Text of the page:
Have We Lost the Healing Touch? the Medical Profession's Love Affair with Technology May Have a Chilling Effect on Relations between Doctors and Their Patients

Article excerpt

I admit it: I love technology. Its potential astounds me. A friend of mine with a laparoscope takes an appendix or a gallbladder out through a couple of half-inch slits, watching the cutting end of a sleek tube on TV. Another, with his PET scanner, images people's brains every two seconds while they listen, think and talk. Still another uses the most advanced oscilloscope to guide an electrode through the brain of a Parkinson's patient, tracing the territory of the brain's motor centers. He's searching for cells he can burn out, thereby freeing someone from tremor and paralysis. Yet another monitors a dozen different measures in newborn babies' blood through a teeny cuff on a minuscule fingertip; the cuff is connected to a big bank of displays with colored blips and numbers. It's cool, it's pretty and it helps battle illness. If you haven't felt technology's power, you will. To paraphrase an old saying, there are no Luddites in hospital beds.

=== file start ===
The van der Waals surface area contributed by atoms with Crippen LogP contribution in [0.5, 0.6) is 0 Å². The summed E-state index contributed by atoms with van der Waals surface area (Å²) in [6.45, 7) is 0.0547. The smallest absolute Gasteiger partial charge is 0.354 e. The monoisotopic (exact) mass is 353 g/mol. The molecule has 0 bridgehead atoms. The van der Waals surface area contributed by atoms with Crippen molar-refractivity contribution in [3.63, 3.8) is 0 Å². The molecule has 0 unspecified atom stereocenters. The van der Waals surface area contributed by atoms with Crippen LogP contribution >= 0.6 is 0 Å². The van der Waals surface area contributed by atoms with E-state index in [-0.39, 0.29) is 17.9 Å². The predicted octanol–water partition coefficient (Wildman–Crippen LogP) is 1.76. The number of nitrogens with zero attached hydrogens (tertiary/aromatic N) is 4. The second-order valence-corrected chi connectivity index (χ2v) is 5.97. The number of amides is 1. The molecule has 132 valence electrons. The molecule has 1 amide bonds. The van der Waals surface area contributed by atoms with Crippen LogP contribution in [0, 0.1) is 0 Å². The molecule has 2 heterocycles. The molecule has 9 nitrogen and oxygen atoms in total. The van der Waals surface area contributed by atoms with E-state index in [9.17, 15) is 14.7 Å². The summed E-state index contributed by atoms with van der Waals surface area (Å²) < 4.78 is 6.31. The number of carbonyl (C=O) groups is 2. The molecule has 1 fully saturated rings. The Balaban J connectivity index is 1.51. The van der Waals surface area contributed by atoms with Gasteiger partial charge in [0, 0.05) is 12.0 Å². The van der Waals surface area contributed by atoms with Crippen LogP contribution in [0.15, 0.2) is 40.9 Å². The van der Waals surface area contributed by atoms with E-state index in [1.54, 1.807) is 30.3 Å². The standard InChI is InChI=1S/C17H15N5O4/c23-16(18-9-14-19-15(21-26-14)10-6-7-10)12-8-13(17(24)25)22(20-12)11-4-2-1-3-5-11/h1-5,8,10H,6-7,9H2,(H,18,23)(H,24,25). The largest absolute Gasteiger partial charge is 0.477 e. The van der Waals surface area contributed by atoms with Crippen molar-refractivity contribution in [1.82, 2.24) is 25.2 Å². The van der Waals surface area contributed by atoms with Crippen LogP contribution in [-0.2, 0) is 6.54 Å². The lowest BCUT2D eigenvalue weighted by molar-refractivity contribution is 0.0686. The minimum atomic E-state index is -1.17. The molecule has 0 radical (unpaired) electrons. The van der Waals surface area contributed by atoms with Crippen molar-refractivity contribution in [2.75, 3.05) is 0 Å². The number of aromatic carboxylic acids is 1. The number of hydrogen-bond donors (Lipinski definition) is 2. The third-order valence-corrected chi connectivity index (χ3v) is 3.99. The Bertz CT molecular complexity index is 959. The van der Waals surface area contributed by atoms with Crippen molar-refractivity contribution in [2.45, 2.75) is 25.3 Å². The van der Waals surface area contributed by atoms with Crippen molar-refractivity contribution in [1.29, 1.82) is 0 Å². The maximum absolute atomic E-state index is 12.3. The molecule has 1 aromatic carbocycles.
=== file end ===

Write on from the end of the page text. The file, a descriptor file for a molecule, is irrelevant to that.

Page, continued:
The question is, have we--doctors and patients--fallen so in love with technology that we are losing sight of its proper role? We reach out and touch it, as if to absorb its power. Never mind that 85 percent of the information needed to make a typical diagnosis comes from the history, a conversation with the patient. Or that the rest comes from the physical exam and some simple tests. Technology takes years to master, and doctors in training have only so many years. Will young doctors be prepared for the countless times when slick technology is not the best solution? Will they be able to guide frightened, vulnerable people through life-and-death decisions and know when to stop? Or will the machines take on a life of their own, as doctors who have never really learned to listen or to touch become appendages to computers? We have gotten to where we simply don't feel cared for unless we are on the frontier of technology. "No MRI scan? What's the matter, aren't I good enough?" "No genetic screen? Don't stint, Doc, I want the best." But technology can come between us and our doctors, who may be afraid to talk to patients and their families--and even more afraid to touch them in today's litigious atmosphere. Doctors are rarely sued for applying high technology, but they are often sued for omitting it. "Why didn't you do that test, Doctor?" is one question no physician wants to hear in court. As countless new gizmos come online, both doctors and patients need more and more discipline to resist overusing them. …